Photo Credit: picjumbo
Just think about everything that Facebook knows about you – it knows your basic demographic information (age, gender, geographic location), where you went to school, where you work, what you like, and who your friends are. It also knows what you like to see in your news feed, how often you go online, and what types of events in your life you consider to be important.
That’s just the beginning of what Facebook knows about you, since it is constantly creating new platforms – such as Facebook Messenger – to keep you safe within the Facebook world at all times. If anything, the rise of mobile means that Facebook has even greater influence on your daily life. Just as Google owns the desktop, Facebook owns the mobile device.
Can Facebook be trusted?
In any dystopian scenario, Facebook would become the perfect mechanism for keeping track of a nation’s citizens – simply enable the feds to have backdoor access to Facebook, and they would know an uncomfortable amount about you and your friends.
Of course, it’s hard to think of Facebook as some kind of Orwellian Big Brother because, well, Mark Zuckerberg still seems like a little brother who just dropped out of Harvard. He’s now part of the Silicon Valley crowd that’s trying to empower people and break up Big Business and Big Government, right? That’s what Facebook wants you to think, of course.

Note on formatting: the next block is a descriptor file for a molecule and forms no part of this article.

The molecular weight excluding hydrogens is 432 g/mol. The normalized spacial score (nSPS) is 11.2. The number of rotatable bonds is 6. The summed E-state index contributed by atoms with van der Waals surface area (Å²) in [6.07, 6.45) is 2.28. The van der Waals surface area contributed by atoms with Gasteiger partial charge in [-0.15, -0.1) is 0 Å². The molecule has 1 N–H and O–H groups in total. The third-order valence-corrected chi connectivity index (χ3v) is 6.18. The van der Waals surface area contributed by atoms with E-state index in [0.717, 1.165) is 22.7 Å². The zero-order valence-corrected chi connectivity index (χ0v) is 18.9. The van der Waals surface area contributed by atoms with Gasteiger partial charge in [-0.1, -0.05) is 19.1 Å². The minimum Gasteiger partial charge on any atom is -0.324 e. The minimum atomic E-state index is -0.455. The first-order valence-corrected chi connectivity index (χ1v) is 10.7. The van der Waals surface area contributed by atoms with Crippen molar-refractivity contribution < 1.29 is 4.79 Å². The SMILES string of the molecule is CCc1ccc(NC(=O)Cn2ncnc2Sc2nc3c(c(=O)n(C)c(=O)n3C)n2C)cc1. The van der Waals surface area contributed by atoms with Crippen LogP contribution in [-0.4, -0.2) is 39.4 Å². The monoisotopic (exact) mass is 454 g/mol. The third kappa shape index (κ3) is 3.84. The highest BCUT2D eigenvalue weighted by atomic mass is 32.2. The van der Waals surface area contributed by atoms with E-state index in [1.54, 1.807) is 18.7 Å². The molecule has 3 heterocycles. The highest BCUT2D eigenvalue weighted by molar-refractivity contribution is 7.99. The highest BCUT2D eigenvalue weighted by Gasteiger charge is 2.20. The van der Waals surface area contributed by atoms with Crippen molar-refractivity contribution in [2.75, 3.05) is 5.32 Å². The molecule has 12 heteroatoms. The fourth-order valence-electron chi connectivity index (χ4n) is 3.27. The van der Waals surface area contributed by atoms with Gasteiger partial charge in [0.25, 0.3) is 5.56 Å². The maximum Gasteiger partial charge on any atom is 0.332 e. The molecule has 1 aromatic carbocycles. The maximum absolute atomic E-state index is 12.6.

OK, but do you trust Wall Street?
At the end of the day, though, Facebook is a publicly-traded corporation with shareholders who want a return on their investment. Like it or not, Facebook has to pay attention to Wall Street. And that means consistently delivering results, quarter after quarter. Not just a profit – but a consistent pattern of growth on a non-stop basis.
And that’s where things get interesting, because have you ever thought about how Facebook makes money? Think about it – do you pay Facebook anything for the privilege of using the app daily? Do you pay any kind of service fee for sending out endless Facebook messages? Do you pay a tax for blasting out live video?
No, the way Facebook makes money is via advertising, and the way it makes this money is by monetizing its users. The more Facebook knows about you, the more effective its ads are. And that means the more willing advertisers are to buy those ads. It’s easy to argue that Facebook has built the world’s greatest advertising platform, and it’s just getting better over time, as more and more pieces start to fit into the broader Facebook platform.
However, over time, Wall Street is going to place more and more pressure on Facebook to squeeze out even more advertising dollars. And that’s going to make things harder on Facebook, and perhaps force it to make some uncomfortable choices. It’s easy to grow at 10% per year when you have 1 million users, but what about when you have 1 billion users? No wonder Facebook is trying to expand to the developing world – where else is it going to find that annual 10% growth?
As media theorist Douglas Rushkoff once suggested back in 2011: “Ask yourself who is paying for Facebook… We are not the customers of Facebook, we are the product.” That’s even more true today. So the question is not whether we trust Facebook, it’s really a question of whether or not we trust Wall Street. And that, unfortunately, is a much easier question to answer.